Magnetic-responsive hydrogels for cartilage tissue engineering

last updated: 2013-11-18
TitleMagnetic-responsive hydrogels for cartilage tissue engineering
Publication TypeConference Abstract -ISI Web of Science Indexed
Year of Publication2013
AuthorsPopa E. G., Rodrigues M. T., Santo V. E., Gonçalves A. I., Reis R. L., and Gomes M. E.

The use of magnetic nanoparticles (MNPs) has been explored as an alternative approach to overcome current limitations of regenerative medicine strategies. Cell engineering approaches where MNPs are incorporated within three-dimensional constructs, such as scaffolds or hydrogels may constitute a novel and attractive approach towards the development of a magnetically-responsive system. These systems would enable remote controlled actions over tissue engineered constructs in vitro and in vivo. Moreover, growing evidence suggests that the application of a magnetic field may enhance biological performance over commonly used static culture conditions providing stimulation for cell proliferation, migration and differentiation.

In this work we analyze the role of magnetic stimulation on the behavior of human adipose derived stem cells (hASCs) laden in k-carrageenan hydrogels aiming at cartilage tissue engineering approaches. Thermo-responsive natural-based κ-carrageenan hydrogels were used as 3D templates since previous studies(1) report the adequate environment provided by these materials to support the viability and chondrogenic differentiation of several types of cells.

K-carrageenan (k-carr) was mixed with MNPs in different ratios, namely 2.5, 5 and 10%. Human ASCs previously isolated from surplus tissues from elective plastic surgery procedures, were encapsulated in these k-carr-MNP hydrogels and cultured in vitro for up to 21 days in chondrogenic culture medium either in the presence or absence of magnetic stimulation generated by a bioreactor device. The hASCs-laden constructs were assessed for cell viability, cell proliferation as well as deposition of a cartilaginous-like extracellular matrix.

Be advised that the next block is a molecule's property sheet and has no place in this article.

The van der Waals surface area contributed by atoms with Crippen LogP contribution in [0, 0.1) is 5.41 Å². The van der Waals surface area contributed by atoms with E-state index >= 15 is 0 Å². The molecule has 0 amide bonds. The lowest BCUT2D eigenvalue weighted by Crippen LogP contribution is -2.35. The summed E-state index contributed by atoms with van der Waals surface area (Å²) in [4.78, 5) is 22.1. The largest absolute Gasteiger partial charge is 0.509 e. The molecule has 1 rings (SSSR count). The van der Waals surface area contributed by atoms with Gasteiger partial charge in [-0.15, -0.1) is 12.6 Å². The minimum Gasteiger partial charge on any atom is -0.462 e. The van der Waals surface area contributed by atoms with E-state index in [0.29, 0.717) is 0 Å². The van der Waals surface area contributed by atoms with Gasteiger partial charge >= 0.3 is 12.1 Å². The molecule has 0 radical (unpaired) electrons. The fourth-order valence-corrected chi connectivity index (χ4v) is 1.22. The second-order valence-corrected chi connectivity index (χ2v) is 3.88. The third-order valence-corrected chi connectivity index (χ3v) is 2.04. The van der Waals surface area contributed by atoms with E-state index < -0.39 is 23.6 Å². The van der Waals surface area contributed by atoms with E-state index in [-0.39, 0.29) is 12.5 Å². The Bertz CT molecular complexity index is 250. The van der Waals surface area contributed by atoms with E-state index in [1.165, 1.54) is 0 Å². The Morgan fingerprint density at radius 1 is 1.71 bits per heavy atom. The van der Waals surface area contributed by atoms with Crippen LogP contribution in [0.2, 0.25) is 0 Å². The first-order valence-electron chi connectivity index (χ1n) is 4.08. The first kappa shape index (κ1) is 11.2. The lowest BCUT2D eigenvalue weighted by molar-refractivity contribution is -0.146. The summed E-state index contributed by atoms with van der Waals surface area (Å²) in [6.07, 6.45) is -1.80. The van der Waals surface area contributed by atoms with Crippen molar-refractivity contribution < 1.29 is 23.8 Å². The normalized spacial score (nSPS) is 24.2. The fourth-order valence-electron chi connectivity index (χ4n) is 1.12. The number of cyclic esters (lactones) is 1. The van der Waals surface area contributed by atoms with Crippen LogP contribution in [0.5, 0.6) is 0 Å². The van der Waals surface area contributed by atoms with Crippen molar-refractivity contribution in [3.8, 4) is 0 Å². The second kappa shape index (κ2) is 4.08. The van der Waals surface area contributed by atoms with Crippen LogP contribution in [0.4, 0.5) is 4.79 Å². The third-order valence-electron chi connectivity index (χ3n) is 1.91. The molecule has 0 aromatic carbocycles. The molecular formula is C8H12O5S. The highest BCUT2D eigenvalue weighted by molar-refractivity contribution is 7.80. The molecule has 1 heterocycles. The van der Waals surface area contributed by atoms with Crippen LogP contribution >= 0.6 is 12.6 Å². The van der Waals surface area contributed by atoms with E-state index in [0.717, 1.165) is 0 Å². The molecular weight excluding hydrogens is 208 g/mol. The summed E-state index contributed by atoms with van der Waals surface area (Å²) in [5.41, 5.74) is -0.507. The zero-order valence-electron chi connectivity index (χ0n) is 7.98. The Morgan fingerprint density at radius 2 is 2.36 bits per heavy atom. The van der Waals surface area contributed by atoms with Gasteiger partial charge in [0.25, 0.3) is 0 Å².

Human ASCs appear to preferentially adhere to MNPs as they could be found in higher concentrations in regions enriched with the magnetic component. The presence of MNPs within the κ-carrageenan hydrogels did not significantly influence the viability or proliferation of encapsulated hASCs, whose values were similar to hydrogel MNP-free controls. Results also indicate that the formation of vacuoles typically observed in chondrocytic cells, was noticed in cell laden k-carr-MNP hydrogels supplemented with chondrogenic medium.

Stem cell performance on k-carr-MNP hydrogels can be modulated by the presence of MNPs stimulated by a magnetic field. Magnetic responsive hydrogels can stimulate hASCs towards chondrogenic differentiation, without affecting cell viability or cell proliferation rates. Therefore, magnetic-based systems may provide new opportunities in regenerative medicine applications towards cartilage engineered tissues.


 (1) Popa EG, Gomes ME, Reis RL, (2011) Biomacromolecules, 12 (11), 3952-61.

JournalTerm Stem 2013
Date Published2013-10-11
Conference LocationPorto Palace Congress Hotel&Spa, Porto, Portugal
Keywordscartilage tissue engineering, Magnetic nanoparticles
Peer reviewedyes

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